Cortés' reply was that it was a miracle that any of us escaped. However, I promptly went back with the horsemen and the soldiers who were unwounded, but we did not march far, for Pedro de Alvarado soon met us, badly wounded, holding a spear in his hand and on foot, for they had already killed his sorrel mare, and he brought with him four soldiers as badly wounded as he was himself, and eight Tlaxcalans, all of them with blood flowing from many wounds.
While Cortés was on the causeway with the rest of his Captains, we repaired to the courtyard in Tacuba. Many [Mexica] squadrons had already arrived from Mexico [Tenochtitlan], shouting out orders to Tacuba and to the other town named Escapuzalco, and they began to hurl darts, stones, and arrows and charged with their long lances. We charged and both attacked and defended ourselves.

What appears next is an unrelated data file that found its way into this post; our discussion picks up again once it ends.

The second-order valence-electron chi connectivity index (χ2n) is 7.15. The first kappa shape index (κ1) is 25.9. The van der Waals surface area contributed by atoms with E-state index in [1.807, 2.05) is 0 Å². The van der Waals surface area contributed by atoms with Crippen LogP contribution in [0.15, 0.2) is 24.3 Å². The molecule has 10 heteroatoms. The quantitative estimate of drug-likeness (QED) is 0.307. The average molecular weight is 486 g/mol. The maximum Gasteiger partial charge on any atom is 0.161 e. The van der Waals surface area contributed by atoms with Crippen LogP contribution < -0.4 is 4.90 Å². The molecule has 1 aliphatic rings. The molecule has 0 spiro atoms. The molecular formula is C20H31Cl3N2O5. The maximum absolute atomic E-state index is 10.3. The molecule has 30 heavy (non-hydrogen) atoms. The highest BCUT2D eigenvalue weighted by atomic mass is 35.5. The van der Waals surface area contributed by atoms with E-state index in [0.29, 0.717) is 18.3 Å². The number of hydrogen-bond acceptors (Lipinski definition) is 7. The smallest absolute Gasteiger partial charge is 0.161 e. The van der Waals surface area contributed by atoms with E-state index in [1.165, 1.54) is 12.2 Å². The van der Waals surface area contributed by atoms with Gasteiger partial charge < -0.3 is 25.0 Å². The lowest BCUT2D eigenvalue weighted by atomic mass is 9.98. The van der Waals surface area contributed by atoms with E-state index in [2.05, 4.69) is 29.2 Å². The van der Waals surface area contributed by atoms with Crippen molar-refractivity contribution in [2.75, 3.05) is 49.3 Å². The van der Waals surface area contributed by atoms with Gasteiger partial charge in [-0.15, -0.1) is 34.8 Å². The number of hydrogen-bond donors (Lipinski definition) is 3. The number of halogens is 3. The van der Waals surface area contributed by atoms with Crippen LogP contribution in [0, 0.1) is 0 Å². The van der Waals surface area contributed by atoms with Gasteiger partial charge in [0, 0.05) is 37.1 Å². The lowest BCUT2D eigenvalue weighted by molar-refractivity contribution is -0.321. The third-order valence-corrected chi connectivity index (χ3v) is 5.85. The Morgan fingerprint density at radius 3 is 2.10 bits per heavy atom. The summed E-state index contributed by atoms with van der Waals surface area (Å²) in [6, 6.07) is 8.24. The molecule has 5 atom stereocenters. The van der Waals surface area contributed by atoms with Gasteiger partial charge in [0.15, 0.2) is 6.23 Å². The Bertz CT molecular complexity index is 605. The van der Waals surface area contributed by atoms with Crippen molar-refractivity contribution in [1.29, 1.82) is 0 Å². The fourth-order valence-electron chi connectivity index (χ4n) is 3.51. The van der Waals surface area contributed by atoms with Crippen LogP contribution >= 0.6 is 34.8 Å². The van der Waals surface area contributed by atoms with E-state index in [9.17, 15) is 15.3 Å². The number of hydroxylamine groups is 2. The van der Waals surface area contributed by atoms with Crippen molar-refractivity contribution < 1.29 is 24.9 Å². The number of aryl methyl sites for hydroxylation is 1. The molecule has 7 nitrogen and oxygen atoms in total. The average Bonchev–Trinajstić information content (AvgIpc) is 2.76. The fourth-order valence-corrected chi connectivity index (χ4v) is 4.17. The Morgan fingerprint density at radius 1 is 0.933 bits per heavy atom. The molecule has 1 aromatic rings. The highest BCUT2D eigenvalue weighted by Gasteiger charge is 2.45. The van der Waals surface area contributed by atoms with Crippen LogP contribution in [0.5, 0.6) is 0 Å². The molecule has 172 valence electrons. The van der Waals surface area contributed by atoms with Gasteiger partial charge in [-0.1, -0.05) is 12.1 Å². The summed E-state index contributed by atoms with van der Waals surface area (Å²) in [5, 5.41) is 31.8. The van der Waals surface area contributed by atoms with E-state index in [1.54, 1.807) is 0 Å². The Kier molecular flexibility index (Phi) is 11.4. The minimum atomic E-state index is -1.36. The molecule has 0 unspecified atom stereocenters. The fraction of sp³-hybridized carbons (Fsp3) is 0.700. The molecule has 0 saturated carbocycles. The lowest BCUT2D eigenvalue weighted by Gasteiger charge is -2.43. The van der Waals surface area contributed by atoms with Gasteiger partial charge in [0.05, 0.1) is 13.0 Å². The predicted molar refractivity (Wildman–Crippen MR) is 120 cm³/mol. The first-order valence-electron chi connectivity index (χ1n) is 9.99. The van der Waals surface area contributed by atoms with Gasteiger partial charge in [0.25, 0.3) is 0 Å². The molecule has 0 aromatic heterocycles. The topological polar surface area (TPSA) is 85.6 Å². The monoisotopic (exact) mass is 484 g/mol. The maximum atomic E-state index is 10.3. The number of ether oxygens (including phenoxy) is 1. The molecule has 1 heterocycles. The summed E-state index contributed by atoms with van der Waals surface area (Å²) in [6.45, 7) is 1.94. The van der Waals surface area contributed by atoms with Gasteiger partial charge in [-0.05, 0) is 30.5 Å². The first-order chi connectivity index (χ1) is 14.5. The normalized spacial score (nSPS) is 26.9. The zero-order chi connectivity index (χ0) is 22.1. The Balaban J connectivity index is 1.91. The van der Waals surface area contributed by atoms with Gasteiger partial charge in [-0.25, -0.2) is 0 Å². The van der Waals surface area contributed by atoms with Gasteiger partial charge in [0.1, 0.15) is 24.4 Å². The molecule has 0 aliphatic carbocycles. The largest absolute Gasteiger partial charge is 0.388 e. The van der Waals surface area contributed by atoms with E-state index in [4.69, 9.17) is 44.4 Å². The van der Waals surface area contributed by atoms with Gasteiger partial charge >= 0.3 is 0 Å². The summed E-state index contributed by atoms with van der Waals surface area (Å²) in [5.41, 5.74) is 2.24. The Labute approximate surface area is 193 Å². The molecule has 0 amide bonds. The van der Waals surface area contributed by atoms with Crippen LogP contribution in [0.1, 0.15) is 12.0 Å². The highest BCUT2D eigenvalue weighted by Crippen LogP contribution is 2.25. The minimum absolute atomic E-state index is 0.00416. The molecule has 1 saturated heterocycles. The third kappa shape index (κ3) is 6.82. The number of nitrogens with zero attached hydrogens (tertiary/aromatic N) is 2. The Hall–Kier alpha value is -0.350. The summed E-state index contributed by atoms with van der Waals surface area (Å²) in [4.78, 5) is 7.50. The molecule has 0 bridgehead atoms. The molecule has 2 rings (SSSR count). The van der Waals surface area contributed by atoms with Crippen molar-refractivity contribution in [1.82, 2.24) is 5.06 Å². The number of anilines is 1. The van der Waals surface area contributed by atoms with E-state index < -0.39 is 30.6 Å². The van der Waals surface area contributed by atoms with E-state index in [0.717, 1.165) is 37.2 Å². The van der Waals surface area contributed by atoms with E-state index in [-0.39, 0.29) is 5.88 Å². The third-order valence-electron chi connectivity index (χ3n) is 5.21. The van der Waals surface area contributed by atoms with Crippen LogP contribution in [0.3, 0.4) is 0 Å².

[Díaz del Castillo continues to explain that Cortés lost most of his soldiers that night, although some Spaniards survived and reached safety much farther away than either Tacuba or Escapuzalco, where the Mexicas attacked them.]